Home Boxing News Natasha Jonas out to prove a happy fighter is a dangerous fighter

Natasha Jonas out to prove a happy fighter is a dangerous fighter

Natasha Jonas. Photo credit: Nick Potts/PA

IBF welterweight champion Natasha Jonas 14-2-1 (9) is embracing the pressure of fighting in her hometown ahead of her clash against Mikaela Mayer 19-1 (5) at the M&S Bank Arena in Liverpool, England on Saturday night.

The 39-year-old southpaw, who previously held the WBC, WBO and IBF junior middleweight titles, will be making the first defence of the vacant welterweight belt she won with an eighth-round knockout of Kandi Wyatt 11-5 (3) in Manchester last July.

American Mayer, 33, previously held the WBO and IBF super featherweight titles before losing those belts in a four-belt unification bout against Alycia Baumgardner 15-1 (7) by split decision in London in October 2022.

The Ring magazine ranks Jonas number seven in their female pound-for-pound list, with Mayer sitting at number 10.

“That’s the motivation, that’s the drive. For me to be saying I’m one of the best pound-for-pound and move myself up that list, I have to be beating people in that list and that’s what she is. That’s what she brings,” Jonas told Sky Sports.

“Sometimes I feel I need that fear factor to bring out the best in me.

“We’ve seen it against [Terri] Harper and we’ve seen it against Katie Taylor and we’ve seen it in other fights; [Marie Eve] Dicaire, [Patricia] Berghult and [Chris] Namus, where you’re not always 100% going to win and I do think that brings out the best in me and the best performances.

“Mikaela definitely gives me that fear factor. I don’t want to lose. I don’t want to be in my hometown losing to her, or to anyone.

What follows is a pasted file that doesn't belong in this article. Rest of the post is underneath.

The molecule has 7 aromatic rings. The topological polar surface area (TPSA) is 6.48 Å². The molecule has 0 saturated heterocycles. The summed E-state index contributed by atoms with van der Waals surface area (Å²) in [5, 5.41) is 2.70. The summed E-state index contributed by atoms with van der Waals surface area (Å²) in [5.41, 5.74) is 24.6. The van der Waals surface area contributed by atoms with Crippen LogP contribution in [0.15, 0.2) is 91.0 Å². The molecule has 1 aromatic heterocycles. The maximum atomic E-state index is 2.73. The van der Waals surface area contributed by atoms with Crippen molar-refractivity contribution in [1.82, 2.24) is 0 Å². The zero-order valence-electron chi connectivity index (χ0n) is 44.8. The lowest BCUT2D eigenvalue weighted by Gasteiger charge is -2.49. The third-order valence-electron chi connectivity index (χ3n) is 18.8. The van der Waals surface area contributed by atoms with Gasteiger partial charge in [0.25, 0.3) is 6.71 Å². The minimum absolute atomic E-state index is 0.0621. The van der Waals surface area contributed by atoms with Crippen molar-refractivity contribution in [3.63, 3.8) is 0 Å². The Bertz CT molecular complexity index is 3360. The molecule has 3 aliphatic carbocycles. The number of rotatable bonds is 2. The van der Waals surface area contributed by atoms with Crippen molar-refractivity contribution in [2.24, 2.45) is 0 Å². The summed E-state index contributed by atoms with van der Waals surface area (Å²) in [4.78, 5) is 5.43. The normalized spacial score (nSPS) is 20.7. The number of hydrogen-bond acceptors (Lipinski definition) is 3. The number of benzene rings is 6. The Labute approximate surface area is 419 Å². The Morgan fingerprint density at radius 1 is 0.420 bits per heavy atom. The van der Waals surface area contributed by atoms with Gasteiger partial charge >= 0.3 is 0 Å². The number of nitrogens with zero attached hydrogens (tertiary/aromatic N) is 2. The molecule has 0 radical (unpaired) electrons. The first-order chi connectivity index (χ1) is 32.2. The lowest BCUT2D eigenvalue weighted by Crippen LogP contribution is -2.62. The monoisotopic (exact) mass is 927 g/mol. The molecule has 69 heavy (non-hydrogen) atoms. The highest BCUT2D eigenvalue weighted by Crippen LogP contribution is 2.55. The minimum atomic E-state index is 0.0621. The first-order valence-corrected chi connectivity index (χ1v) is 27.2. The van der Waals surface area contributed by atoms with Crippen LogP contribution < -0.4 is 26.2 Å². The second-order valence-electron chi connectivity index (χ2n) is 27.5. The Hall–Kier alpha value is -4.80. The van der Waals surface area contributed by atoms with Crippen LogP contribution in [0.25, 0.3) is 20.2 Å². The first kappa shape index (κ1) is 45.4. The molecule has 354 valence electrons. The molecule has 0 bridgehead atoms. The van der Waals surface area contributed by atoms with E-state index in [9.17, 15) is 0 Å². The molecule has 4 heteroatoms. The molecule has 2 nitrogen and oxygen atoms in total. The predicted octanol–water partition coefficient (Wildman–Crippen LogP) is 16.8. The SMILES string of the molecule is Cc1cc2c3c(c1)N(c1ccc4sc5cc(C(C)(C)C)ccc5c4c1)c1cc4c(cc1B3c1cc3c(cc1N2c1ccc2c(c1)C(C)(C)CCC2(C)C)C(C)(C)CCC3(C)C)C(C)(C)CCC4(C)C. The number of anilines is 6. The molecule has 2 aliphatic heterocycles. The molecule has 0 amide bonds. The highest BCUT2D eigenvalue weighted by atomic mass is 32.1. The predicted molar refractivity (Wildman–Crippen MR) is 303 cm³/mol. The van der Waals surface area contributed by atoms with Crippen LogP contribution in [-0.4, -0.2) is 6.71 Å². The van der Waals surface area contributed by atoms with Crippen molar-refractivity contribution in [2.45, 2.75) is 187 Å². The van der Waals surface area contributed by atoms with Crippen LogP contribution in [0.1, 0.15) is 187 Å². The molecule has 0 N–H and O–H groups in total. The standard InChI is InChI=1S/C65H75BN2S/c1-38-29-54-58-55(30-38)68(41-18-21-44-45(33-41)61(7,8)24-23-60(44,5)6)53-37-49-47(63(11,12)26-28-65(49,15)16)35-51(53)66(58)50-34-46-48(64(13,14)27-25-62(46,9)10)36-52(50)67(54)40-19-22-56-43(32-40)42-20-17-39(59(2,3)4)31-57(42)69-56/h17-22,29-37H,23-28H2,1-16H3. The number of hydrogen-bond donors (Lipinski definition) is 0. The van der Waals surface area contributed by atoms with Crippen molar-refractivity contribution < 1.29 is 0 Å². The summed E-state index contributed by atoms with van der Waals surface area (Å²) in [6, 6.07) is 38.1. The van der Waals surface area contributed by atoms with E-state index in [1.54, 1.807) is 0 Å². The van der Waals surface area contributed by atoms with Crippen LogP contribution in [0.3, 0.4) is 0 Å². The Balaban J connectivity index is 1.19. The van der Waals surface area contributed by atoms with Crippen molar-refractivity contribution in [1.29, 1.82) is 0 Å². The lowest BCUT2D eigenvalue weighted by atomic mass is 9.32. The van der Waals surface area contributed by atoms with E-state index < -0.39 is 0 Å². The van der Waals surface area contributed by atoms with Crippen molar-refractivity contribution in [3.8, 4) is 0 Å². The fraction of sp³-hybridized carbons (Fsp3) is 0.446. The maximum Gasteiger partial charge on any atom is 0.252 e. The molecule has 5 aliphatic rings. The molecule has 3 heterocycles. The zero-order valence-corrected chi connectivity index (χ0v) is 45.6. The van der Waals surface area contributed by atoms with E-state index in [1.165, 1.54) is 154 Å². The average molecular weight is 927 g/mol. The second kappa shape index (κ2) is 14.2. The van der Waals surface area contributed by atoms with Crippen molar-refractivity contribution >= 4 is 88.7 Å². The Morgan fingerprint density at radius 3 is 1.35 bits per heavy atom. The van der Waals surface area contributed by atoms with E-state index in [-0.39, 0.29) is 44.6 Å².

“There’s always pressure every time we step into the ring, no matter where it is.

“Being on some of the biggest stages, the Olympics and wherever else, the chief support to Amir Khan, I always put pressure on myself because I want to perform no matter where I am.

“Obviously hometown adds a little bit more but it’s still the same thing. It’s no different to any other boxing match in how I approach it and the training that goes into it. It’s boxing. And it’s another fight.

“Once I got that Namus result and I got that win, I felt like a big stress and pressure was just lifted off my shoulders and I went back to enjoying boxing.

“People have been saying your last few performances have been your best and that’s because I’m not carrying that burden of trying to be a world champion.

“Now I’m more like let’s go back to enjoying the boxing. I proved to myself more than anyone else that I can be at that world level now everything else that comes with it, it’s a bonus.

“Boxing’s too hard of a sport, more mentally than physically, to not enjoy it. If you don’t enjoy it, that will show as well.”